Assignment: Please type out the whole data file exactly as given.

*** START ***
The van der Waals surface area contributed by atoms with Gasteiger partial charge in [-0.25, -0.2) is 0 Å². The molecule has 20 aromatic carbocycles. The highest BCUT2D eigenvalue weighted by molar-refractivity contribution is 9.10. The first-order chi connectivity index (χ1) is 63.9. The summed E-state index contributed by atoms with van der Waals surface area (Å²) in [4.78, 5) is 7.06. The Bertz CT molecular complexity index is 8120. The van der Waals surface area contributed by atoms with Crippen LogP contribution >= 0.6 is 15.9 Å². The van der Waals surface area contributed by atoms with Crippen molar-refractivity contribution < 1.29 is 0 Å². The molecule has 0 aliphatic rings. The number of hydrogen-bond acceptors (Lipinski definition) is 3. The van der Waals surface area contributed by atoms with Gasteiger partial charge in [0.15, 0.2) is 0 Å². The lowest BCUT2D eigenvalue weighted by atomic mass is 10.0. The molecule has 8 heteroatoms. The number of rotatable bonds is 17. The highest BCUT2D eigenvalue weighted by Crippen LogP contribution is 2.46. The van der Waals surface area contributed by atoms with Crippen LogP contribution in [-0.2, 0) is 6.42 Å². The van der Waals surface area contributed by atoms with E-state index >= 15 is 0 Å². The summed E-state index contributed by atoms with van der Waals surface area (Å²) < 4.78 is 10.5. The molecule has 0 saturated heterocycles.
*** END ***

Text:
The van der Waals surface area contributed by atoms with Gasteiger partial charge in [-0.25, -0.2) is 0 Å². The molecule has 20 aromatic carbocycles. The highest BCUT2D eigenvalue weighted by molar-refractivity contribution is 9.10. The first-order chi connectivity index (χ1) is 63.9. The summed E-state index contributed by atoms with van der Waals surface area (Å²) in [4.78, 5) is 7.06. The Bertz CT molecular complexity index is 8120. The van der Waals surface area contributed by atoms with Crippen LogP contribution >= 0.6 is 15.9 Å². The van der Waals surface area contributed by atoms with Crippen molar-refractivity contribution < 1.29 is 0 Å². The molecule has 0 aliphatic rings. The number of hydrogen-bond acceptors (Lipinski definition) is 3. The van der Waals surface area contributed by atoms with Gasteiger partial charge in [0.15, 0.2) is 0 Å². The lowest BCUT2D eigenvalue weighted by atomic mass is 10.0. The molecule has 8 heteroatoms. The number of rotatable bonds is 17. The highest BCUT2D eigenvalue weighted by Crippen LogP contribution is 2.46. The van der Waals surface area contributed by atoms with Crippen LogP contribution in [-0.2, 0) is 6.42 Å². The van der Waals surface area contributed by atoms with E-state index >= 15 is 0 Å². The summed E-state index contributed by atoms with van der Waals surface area (Å²) < 4.78 is 10.5. The molecule has 0 saturated heterocycles.